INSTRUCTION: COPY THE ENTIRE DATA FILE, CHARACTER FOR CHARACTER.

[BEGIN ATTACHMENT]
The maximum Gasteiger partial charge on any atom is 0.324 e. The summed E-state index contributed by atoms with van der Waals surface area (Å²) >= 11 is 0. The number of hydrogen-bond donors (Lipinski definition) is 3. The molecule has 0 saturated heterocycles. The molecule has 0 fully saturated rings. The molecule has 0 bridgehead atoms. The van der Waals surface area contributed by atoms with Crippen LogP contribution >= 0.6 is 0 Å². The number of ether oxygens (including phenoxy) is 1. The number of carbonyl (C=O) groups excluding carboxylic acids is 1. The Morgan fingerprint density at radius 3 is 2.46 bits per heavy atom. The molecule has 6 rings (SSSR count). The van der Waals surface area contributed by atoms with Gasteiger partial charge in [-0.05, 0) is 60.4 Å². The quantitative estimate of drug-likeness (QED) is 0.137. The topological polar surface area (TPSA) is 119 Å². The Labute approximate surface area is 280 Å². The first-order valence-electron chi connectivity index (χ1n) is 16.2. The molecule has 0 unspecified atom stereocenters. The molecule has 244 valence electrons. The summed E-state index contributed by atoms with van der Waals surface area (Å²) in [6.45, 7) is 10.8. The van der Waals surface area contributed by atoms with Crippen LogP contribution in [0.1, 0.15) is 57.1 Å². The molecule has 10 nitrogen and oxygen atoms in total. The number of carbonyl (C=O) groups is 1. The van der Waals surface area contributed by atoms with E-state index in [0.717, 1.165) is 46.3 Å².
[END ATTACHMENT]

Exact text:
The maximum Gasteiger partial charge on any atom is 0.324 e. The summed E-state index contributed by atoms with van der Waals surface area (Å²) >= 11 is 0. The number of hydrogen-bond donors (Lipinski definition) is 3. The molecule has 0 saturated heterocycles. The molecule has 0 fully saturated rings. The molecule has 0 bridgehead atoms. The van der Waals surface area contributed by atoms with Crippen LogP contribution >= 0.6 is 0 Å². The number of ether oxygens (including phenoxy) is 1. The number of carbonyl (C=O) groups excluding carboxylic acids is 1. The Morgan fingerprint density at radius 3 is 2.46 bits per heavy atom. The molecule has 6 rings (SSSR count). The van der Waals surface area contributed by atoms with Gasteiger partial charge in [-0.05, 0) is 60.4 Å². The quantitative estimate of drug-likeness (QED) is 0.137. The topological polar surface area (TPSA) is 119 Å². The Labute approximate surface area is 280 Å². The first-order valence-electron chi connectivity index (χ1n) is 16.2. The molecule has 0 unspecified atom stereocenters. The molecule has 244 valence electrons. The summed E-state index contributed by atoms with van der Waals surface area (Å²) in [6.45, 7) is 10.8. The van der Waals surface area contributed by atoms with Crippen LogP contribution in [0.1, 0.15) is 57.1 Å². The molecule has 10 nitrogen and oxygen atoms in total. The number of carbonyl (C=O) groups is 1. The van der Waals surface area contributed by atoms with E-state index in [0.717, 1.165) is 46.3 Å².